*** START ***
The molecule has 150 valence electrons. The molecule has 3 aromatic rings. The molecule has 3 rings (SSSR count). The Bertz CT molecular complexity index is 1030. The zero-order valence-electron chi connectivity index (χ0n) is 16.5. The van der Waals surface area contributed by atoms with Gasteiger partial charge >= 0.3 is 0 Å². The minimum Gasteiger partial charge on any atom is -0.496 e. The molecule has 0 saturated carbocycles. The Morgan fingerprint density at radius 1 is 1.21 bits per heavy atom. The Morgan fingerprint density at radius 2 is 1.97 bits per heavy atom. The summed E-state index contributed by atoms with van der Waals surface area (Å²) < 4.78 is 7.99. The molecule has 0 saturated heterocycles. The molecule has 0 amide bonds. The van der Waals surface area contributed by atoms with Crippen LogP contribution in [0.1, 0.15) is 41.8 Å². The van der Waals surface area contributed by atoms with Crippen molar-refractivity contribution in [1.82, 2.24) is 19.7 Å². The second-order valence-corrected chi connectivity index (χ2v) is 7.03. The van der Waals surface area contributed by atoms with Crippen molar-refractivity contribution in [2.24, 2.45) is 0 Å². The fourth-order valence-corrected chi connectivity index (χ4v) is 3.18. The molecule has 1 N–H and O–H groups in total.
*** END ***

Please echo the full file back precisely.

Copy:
The molecule has 150 valence electrons. The molecule has 3 aromatic rings. The molecule has 3 rings (SSSR count). The Bertz CT molecular complexity index is 1030. The zero-order valence-electron chi connectivity index (χ0n) is 16.5. The van der Waals surface area contributed by atoms with Gasteiger partial charge >= 0.3 is 0 Å². The minimum Gasteiger partial charge on any atom is -0.496 e. The molecule has 0 saturated carbocycles. The Morgan fingerprint density at radius 1 is 1.21 bits per heavy atom. The Morgan fingerprint density at radius 2 is 1.97 bits per heavy atom. The summed E-state index contributed by atoms with van der Waals surface area (Å²) < 4.78 is 7.99. The molecule has 0 saturated heterocycles. The molecule has 0 amide bonds. The van der Waals surface area contributed by atoms with Crippen LogP contribution in [0.1, 0.15) is 41.8 Å². The van der Waals surface area contributed by atoms with Crippen molar-refractivity contribution in [1.82, 2.24) is 19.7 Å². The second-order valence-corrected chi connectivity index (χ2v) is 7.03. The van der Waals surface area contributed by atoms with Crippen molar-refractivity contribution in [2.24, 2.45) is 0 Å². The fourth-order valence-corrected chi connectivity index (χ4v) is 3.18. The molecule has 1 N–H and O–H groups in total.